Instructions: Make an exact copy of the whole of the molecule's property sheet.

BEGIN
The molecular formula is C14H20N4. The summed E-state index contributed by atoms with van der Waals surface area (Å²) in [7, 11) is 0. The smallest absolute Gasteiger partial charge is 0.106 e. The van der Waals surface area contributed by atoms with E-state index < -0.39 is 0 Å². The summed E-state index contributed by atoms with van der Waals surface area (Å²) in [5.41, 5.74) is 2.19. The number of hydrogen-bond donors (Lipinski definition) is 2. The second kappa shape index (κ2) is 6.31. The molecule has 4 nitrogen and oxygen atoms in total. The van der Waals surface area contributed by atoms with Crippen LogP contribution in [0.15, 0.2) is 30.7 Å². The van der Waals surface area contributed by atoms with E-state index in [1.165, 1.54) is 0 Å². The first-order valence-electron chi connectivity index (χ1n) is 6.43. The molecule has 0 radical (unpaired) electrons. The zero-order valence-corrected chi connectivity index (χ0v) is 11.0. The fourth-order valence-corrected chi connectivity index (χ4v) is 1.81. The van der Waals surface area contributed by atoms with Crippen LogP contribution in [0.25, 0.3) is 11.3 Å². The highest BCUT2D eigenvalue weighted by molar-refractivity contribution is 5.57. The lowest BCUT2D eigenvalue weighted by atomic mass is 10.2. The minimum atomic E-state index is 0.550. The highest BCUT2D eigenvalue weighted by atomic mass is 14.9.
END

The molecular formula is C14H20N4. The summed E-state index contributed by atoms with van der Waals surface area (Å²) in [7, 11) is 0. The smallest absolute Gasteiger partial charge is 0.106 e. The van der Waals surface area contributed by atoms with E-state index < -0.39 is 0 Å². The summed E-state index contributed by atoms with van der Waals surface area (Å²) in [5.41, 5.74) is 2.19. The number of hydrogen-bond donors (Lipinski definition) is 2. The second kappa shape index (κ2) is 6.31. The molecule has 4 nitrogen and oxygen atoms in total. The van der Waals surface area contributed by atoms with Crippen LogP contribution in [0.15, 0.2) is 30.7 Å². The van der Waals surface area contributed by atoms with E-state index in [1.165, 1.54) is 0 Å². The first-order valence-electron chi connectivity index (χ1n) is 6.43. The molecule has 0 radical (unpaired) electrons. The zero-order valence-corrected chi connectivity index (χ0v) is 11.0. The fourth-order valence-corrected chi connectivity index (χ4v) is 1.81. The van der Waals surface area contributed by atoms with Crippen LogP contribution in [0.25, 0.3) is 11.3 Å². The highest BCUT2D eigenvalue weighted by molar-refractivity contribution is 5.57. The lowest BCUT2D eigenvalue weighted by atomic mass is 10.2. The minimum atomic E-state index is 0.550. The highest BCUT2D eigenvalue weighted by atomic mass is 14.9.